The repercussions of several recent high-profile Court decisions are in the news. The New York Times examines "the increasingly blurry line between presidential candidates and the so-called Super PACs that have proliferated" in the wake of the Court's 2010 decision in Citizens United v. FEC. In the Los Angeles Times, David Savage reports on the litigation that has followed the Court's decisions striking down handgun bans in District of Columbia v. Heller and McDonald v. Chicago; in two pending petitions, gun rights advocates have asked the Court to "correct the widespread misapprehension that the 2nd Amendment's scope does not extend beyond the home." And in the Dealbook blog of the New York Times, Stephen Lubben discusses the prospect that the Court's recent ruling in Stern v. Marshall will "upend a great deal of routine bankruptcy practice."
Also, SCOTUSblog's symposium on same-sex marriage added two posts on Friday, from Laurence Tribe of Harvard Law School and Deborah Hellman of the University of Maryland. The entire symposium can be found here.
Here is the rest of the weekend's Court coverage, in brief:
- At Balkinization, Josh Hafetz previews five "war on terror" cases that are "now working their way through the lower courts [and] may soon end up on the Supreme Court's doorstep." In each, an American citizen alleges torture and abuse while in illegal U.S. detention.
- The Washington Post editorial board marks the back-to-school season with praise for last Term's ruling in J.D.B. v. North Carolina, in which the Court held that a child's age is relevant to determining whether the child is "in custody" for Miranda purposes.
- UPI covers the American Bar Association's amicus brief in Smith v. Cain, a case scheduled for oral argument on November 8, which asks the Court to broaden the rule requiring prosecutors to disclose mitigating evidence. (See Thursday's round-up for additional coverage of the brief.)
- SCOTUSblog and the Blog of LegalTimes report that O'Melveny & Myers partner Sri Srinivasan has been named Principal Deputy Solicitor General.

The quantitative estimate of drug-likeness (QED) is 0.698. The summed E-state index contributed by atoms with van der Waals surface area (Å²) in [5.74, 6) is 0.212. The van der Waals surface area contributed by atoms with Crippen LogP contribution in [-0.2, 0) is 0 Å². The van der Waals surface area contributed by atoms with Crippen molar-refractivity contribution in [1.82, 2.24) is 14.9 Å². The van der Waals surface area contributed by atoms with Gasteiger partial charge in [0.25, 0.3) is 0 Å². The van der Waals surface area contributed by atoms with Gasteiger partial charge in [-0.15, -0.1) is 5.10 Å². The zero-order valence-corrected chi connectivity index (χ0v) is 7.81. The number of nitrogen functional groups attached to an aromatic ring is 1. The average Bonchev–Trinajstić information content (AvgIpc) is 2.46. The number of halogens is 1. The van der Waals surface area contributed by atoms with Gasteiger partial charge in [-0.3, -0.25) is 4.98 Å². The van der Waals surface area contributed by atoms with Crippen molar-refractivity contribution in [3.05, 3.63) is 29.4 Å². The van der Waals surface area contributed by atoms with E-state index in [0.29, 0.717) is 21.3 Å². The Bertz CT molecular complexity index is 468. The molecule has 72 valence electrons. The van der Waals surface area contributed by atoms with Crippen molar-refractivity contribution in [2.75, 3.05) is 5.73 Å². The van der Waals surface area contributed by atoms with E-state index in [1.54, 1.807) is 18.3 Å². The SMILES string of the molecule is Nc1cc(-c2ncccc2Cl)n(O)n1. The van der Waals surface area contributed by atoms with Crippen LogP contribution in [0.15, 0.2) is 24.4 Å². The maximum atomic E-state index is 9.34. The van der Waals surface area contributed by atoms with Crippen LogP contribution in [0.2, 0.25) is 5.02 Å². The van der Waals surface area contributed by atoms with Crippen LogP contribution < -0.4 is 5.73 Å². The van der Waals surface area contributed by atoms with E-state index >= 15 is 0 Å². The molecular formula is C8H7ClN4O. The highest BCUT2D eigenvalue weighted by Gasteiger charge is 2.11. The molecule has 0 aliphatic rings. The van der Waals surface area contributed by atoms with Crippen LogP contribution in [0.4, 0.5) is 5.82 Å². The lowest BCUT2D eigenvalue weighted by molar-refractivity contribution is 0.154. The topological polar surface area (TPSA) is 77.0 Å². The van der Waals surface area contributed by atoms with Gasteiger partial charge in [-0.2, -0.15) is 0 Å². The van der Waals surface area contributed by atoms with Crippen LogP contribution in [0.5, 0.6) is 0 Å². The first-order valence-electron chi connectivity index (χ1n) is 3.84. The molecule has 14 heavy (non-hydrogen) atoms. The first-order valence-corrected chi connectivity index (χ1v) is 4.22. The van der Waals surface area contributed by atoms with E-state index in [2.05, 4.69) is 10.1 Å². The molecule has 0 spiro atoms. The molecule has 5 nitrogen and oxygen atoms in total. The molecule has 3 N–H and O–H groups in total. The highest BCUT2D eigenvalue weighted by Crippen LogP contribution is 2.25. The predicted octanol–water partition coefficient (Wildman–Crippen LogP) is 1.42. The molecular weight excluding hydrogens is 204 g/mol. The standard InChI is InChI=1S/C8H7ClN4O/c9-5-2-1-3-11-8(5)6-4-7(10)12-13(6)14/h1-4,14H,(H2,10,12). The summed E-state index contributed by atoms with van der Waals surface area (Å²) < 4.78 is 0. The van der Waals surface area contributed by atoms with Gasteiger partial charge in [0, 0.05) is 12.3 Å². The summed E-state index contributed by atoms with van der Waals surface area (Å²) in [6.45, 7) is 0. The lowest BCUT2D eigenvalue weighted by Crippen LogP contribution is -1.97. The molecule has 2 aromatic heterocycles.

- David Bernstein of the Volokh Conspiracy reacts to Linda Greenhouse's Opinionator column on absolutism and proportionality at the Court (covered in last Thursday's round-up); Paul Horwitz of PrawfsBlawg then reacts to Bernstein's reaction.
- On Friday, Kiera covered a proposal by Gerard Magliocca at Concurring Opinions for circuit judges to sit by designation on the Court when a Justice is recused. At Just Enrichment, Mark Savignac discusses the drawbacks of that proposal and suggests an alternative: "let each Justice designate a specific circuit judge (or two, or three) ahead of time to replace him or her in case of recusal."
- At the Huffington Post, Mark Osler argues that, "[i]n the interest of diverse perspectives, [President Obama] or his successor should seek to fill the next vacancy on the U.S. Supreme Court with a Protestant."
- In his new memoir, former Vice President Dick Cheney recounts that he "warned [President Bush] that nominating White House counsel Harriet Miers to the Supreme Court would be "a tough sell,'" according to the Washington Post.
Recommended Citation: Adam Chandler, Monday round-up, SCOTUSblog (Aug. 29, 2011, 8:28 AM), http://www.scotusblog.com/2011/08/monday-round-up-91/